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EDITORIAL | CCP Adopts ‘Historical Resolution’ Despite Xi’s Thin Accomplishments

Can Xi Jinping compare with Mao Zedong and Deng Xiaoping? This historical resolution by the Chinese Communist Party only sets the stage for Xi’s personality cult.



The 1st Historical Resolution was for Mao (L). In the 2nd, Deng did away with personality cults and one-man rule and launched reforms (Center), but in the 3rd, Xi Jinping (R) has brought both dangers back to China.



On November 11, the influential sixth plenary session of the 19th Central Committee of the Chinese Communist Party (CCP) adopted a resolution on significant achievements and experiences of the party during its 100-year history. It extolled the contributions of party leader President Xi Jinping. 

The CCP now seems certain to grant Xi an unusual third term as general secretary when the Party Congress meets at an as yet unannounced date toward the end of 2022. 

With the hardline Xi regime set to remain in power, the international community needs to be more concerned and more vigilant about China.

The CCP had only adopted two historical resolutions previously in its 100-year history, in both cases under the forceful direction of a major leader. The first was in 1945 at the time that Communist China was being established under Mao Zedong. The second was in 1981 when Deng Xiaoping launched his program for reform and opening up to the outside world. 

Many Chinese feel the adoption of a historical resolution at this time — at the behest of Xi — feels odd since Xi’s list of accomplishments is decidedly thin as compared to Mao and Deng. 


The historical resolution drafted under Deng was especially significant since it rendered a damning verdict on the Cultural Revolution launched by Mao. Furthermore, having personally witnessed the risks of Mao’s one-man dictatorship at that time, Deng instituted a collective leadership system. 

CCP Central Committee Sixth Plenary Session votes on party's third version of Communist Party history in 100 years, this one by and for Xi Jinping.

Nevertheless, the current historical resolution does not seek to rectify policy errors committed by the CCP. Its only objectives are to exalt the authority of Xi and stifle any opposition to his long-term rule.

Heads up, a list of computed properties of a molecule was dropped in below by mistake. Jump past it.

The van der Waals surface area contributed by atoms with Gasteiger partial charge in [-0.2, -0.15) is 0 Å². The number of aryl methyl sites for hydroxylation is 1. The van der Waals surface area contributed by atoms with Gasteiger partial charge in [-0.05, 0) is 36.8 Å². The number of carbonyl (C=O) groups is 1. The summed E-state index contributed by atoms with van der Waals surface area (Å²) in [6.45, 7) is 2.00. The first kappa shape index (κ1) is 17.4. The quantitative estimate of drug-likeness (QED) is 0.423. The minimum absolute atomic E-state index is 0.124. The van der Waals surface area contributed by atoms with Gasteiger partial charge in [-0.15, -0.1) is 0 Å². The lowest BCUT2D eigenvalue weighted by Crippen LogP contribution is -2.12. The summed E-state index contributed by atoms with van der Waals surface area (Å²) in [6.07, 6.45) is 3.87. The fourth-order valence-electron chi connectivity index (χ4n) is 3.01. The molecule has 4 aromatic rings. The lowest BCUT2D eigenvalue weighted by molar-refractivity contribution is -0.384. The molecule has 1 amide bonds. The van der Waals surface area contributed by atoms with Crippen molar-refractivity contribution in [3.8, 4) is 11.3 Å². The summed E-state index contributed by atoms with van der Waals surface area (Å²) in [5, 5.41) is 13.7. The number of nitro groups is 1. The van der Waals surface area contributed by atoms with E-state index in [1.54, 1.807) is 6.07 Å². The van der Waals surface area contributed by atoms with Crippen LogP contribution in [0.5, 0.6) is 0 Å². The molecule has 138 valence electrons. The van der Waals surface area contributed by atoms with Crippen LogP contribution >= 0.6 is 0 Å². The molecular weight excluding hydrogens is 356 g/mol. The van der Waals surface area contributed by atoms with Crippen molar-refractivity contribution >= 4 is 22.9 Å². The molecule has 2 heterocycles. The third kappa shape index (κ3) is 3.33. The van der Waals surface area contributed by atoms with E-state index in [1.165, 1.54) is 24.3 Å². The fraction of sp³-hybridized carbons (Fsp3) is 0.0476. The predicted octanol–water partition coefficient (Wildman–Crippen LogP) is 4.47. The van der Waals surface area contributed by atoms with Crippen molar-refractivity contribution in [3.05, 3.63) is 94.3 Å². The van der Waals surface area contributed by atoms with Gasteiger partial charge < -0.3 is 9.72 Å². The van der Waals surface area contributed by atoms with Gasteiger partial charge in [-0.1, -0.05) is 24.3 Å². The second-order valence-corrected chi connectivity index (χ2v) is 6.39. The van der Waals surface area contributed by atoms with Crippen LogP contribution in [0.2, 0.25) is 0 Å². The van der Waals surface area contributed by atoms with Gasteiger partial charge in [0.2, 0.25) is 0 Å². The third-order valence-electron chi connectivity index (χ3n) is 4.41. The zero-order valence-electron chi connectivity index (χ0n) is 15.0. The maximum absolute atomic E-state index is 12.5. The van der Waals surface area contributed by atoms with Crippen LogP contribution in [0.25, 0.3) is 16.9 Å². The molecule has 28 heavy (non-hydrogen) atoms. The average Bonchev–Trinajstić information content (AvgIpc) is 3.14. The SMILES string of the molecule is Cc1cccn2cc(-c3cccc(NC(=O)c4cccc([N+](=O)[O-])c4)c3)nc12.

It is an historical resolution by and for Xi himself. His end game is none other than to make possible the revival of a personality cult that Deng did away with.

What exactly has Xi achieved since he became general secretary of the CCP in 2012?

He has sought to crush the human rights of the Uyghurs and other minorities. 

He has destroyed the “one nation, two systems” framework for self-rule in Hong Kong. 

In foreign relations it has all been downhill, with intrusions of Chinese government vessels into the waters near the Senkaku Islands of Ishigaki City in Okinawa Prefecture becoming normalized, and the Chinese military establishing installations in the South China Sea and increasing pressure on Taiwan. 

Yet, in its official communiqué, the Sixth Plenum gushed over Xi’s supposed achievements with florid language such as the following: “This has helped ensure that the Party and the country thrive and enjoy lasting stability.” We have seen a “marked increase in China's international influence, appeal, and power to shape.” And “China's great-country diplomacy has advanced on all fronts.”

What this amounts to is legitimization of Xi’s strongman rule and “wolf warrior diplomacy” designed to intimidate other parties. 

Recently appointed Foreign Minister Yoshimasa Hayashi has resigned as chairman of the non-partisan Japan-China Friendship Parliamentarians’ Union and has said that he has a duty to tell China what it needs to be told to ensure responsible behavior on its part. 


That is as it should be. Now the new Cabinet of Fumio Kishida must work closely with the United States so that Japan will act as a key link in a defensive network to contain Chinese expansionism.  

We can’t wait until the time the CCP adopts a fourth historical resolution rectifying the errors of the Xi era. 


(Read the Sankei Shimbun editorial in Japanese at this link.)

Author: Editorial Board, The Sankei Shimbun

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